The country's wealthiest people have long relied on Swiss banks for privacy -- some to secure their substantial assets, some to conceal them. A big shroud of secrecy, however, may soon be lifted. All American holders of Swiss bank accounts at the banking giant UBS could have their account information turned over to the U.S. government as part of an effort to identify tax evaders.

The Justice Department [has been] granted a wide-reaching subpoena that allows the IRS to seek taxpayer bank data from December 2002 through 2007. The investigation stems from a criminal case involving a former UBS banker who pled guilty last month to conspiracy charges, but the ripple effect will likely extend far beyond his clients. The banker, Bradley Birkenfeld, conjectured that UBS had an estimated $20 billion of undeclared assets that were associated with U.S. taxpayers.

"This could open up a whole can of worms," said former federal prosecutor David Rosenfield. "There is a strong possibility that this is not an isolated case," said Rosenfield, who now practices white collar defense with Herrick Feinstein in New York. "This is far beyond what the U.S. government has done in the past."

Previously, the U.S. has requested access to specific accounts held by specific individuals, but in this instance the government has requested so-called "John Doe" summonses, in order to access the accounts of an unknown number of unknown Americans. Experts say the John Does could run into the tens of thousands of customers. "This is the latest crack in bank secrecy," said a former federal prosecutor and defense attorney Sean O'Shea. "This could involve the evasion of hundreds of millions of dollars."

Since the request was granted, some experts ask whether or not those who have been avoiding paying U.S. taxes on their accounts will turn themselves in. "Will this cause U.S. taxpayers to cut their losses and come in and cooperate and try to cut a deal?" asked Rosenfield. "We might see a flood of people coming in and offering to pay back taxes."

Another expert in money laundering warns that anyone who has avoided paying any taxes using a UBS account should be very worried right now, and that they may face a whole range of penalties above and beyond paying back taxes. "Expect to have your assets frozen or your money seized and a grand jury subpoena," said Robert Targ, a former federal prosecutor who is now a partner at Diaz, Reus & Targ. "The IRS will be looking for unpaid taxes, penalties and interest and you may be exposed to possible criminal prosecution."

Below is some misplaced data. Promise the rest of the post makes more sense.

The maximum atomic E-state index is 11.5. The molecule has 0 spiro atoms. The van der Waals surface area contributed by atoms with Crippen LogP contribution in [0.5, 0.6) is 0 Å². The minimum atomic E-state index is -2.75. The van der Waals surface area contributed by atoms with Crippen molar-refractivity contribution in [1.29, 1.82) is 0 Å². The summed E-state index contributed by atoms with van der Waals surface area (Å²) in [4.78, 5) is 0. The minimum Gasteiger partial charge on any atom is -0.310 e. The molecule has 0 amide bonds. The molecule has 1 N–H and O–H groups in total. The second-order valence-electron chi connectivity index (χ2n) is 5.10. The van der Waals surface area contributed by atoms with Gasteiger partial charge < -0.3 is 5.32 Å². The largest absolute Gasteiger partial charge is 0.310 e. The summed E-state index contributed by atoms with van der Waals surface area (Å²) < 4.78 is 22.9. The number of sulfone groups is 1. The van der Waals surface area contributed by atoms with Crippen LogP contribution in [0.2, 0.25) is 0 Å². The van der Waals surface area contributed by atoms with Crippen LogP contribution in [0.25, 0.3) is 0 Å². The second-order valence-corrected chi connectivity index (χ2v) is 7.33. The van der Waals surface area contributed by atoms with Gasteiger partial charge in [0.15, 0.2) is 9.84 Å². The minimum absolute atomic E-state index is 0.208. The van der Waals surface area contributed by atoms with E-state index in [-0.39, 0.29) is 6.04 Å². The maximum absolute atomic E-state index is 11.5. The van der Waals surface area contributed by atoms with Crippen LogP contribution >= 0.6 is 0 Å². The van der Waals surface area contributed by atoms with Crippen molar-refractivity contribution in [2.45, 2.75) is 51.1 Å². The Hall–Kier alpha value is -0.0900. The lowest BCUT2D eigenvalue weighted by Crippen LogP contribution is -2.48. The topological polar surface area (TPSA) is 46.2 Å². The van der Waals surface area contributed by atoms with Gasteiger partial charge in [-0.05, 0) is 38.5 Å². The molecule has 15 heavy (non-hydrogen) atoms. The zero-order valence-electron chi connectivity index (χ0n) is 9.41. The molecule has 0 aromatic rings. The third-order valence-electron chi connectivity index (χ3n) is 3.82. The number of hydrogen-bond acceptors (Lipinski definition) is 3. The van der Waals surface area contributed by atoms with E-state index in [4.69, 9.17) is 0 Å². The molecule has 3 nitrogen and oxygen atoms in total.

UBS has so far said that it is cooperating with U.S. investigators, but only to the extent of Swiss law. "As we have noted, UBS takes this matter very seriously and is working diligently with both Swiss and U.S. government authorities consistent with Swiss law and the legal frameworks for intergovernmental cooperation and assistance," said UBS spokesperson Kris Kagel yesterday.

In the past, the Swiss banks have resisted granting requests for account information if they were solely for the purpose of catching tax evaders. Tax evasion is not a crime in Switzerland. Some experts predict that UBS may attempt to return to court arguing a lack of jurisdiction. "UBS will likely argue that they are only subject to Swiss law," O'Shea predicts. "In that situation, the DOJ will argue that they operate in the United States and are subject to U.S. laws."

Others argue that UBS will likely cooperate with the request in order to continue doing business in the U.S. "It would be a fatal move for the bank to dig its feet in," said Sandy Boucher of Intelysis Corp.

W.I.L., and plenty of other asset protection advisers, have been recommending all along that you avoid doing business with any foreign financial institution with a substantial physical and/or legal presence in your home country. If the wisdom of this advice has not been obvious heretofore, it certainly is now.

We might add that while it might be "fatal" for UBS to "dig its feet in" here, rolling over and delivering the demanded client information will hardly lead to a booming business either.

Boucher said that if the bank itself is found to have violated U.S. law it could have a federal monitor assigned to oversee its future activities in the U.S. "Rather than prosecute," said Boucher, "the bank will likely be given a rigorous series of things to do in order to avoid prosecution." Those requirements could include a thorough audit of past accounts and then a federal monitor assigned to the bank for a period of time to make sure it does not happen again.

As for the Swiss government, Boucher says that the Swiss will have to make a political decision on how to proceed with regard to their bank secrecy laws. The U.S. has a Mutual Legal Assistance Treaty (MLAT) with Switzerland to work on criminal cases but this does not include tax evasion. At the moment, the U.S. is saying that there have been no indications that the Swiss government will attempt to hold up the DoJ request.